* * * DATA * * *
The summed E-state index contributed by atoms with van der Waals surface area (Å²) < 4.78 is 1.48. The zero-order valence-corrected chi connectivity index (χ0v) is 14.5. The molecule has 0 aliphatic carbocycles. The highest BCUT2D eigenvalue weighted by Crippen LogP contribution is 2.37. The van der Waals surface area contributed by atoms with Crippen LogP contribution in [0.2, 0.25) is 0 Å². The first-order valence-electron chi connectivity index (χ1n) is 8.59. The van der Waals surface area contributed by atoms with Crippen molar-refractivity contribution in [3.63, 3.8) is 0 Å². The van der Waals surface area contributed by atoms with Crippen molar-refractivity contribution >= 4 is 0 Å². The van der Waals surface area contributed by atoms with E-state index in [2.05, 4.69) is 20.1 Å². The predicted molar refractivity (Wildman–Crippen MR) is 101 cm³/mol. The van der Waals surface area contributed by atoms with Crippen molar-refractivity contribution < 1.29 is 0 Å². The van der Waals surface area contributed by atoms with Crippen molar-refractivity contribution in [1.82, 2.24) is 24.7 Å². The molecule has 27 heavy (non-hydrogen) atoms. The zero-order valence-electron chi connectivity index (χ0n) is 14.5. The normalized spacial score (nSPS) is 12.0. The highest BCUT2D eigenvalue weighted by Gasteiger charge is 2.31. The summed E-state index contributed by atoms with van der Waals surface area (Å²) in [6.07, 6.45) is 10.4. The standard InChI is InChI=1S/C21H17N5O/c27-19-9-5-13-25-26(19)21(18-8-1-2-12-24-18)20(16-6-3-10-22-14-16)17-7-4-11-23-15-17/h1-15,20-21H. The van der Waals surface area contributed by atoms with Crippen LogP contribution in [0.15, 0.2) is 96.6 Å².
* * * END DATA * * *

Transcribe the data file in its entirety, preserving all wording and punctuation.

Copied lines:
The summed E-state index contributed by atoms with van der Waals surface area (Å²) < 4.78 is 1.48. The zero-order valence-corrected chi connectivity index (χ0v) is 14.5. The molecule has 0 aliphatic carbocycles. The highest BCUT2D eigenvalue weighted by Crippen LogP contribution is 2.37. The van der Waals surface area contributed by atoms with Crippen LogP contribution in [0.2, 0.25) is 0 Å². The first-order valence-electron chi connectivity index (χ1n) is 8.59. The van der Waals surface area contributed by atoms with Crippen molar-refractivity contribution in [3.63, 3.8) is 0 Å². The van der Waals surface area contributed by atoms with Crippen molar-refractivity contribution >= 4 is 0 Å². The van der Waals surface area contributed by atoms with E-state index in [2.05, 4.69) is 20.1 Å². The predicted molar refractivity (Wildman–Crippen MR) is 101 cm³/mol. The van der Waals surface area contributed by atoms with Crippen molar-refractivity contribution < 1.29 is 0 Å². The van der Waals surface area contributed by atoms with Crippen molar-refractivity contribution in [1.82, 2.24) is 24.7 Å². The molecule has 27 heavy (non-hydrogen) atoms. The zero-order valence-electron chi connectivity index (χ0n) is 14.5. The normalized spacial score (nSPS) is 12.0. The highest BCUT2D eigenvalue weighted by Gasteiger charge is 2.31. The summed E-state index contributed by atoms with van der Waals surface area (Å²) in [6.07, 6.45) is 10.4. The standard InChI is InChI=1S/C21H17N5O/c27-19-9-5-13-25-26(19)21(18-8-1-2-12-24-18)20(16-6-3-10-22-14-16)17-7-4-11-23-15-17/h1-15,20-21H. The van der Waals surface area contributed by atoms with Crippen LogP contribution in [0.15, 0.2) is 96.6 Å².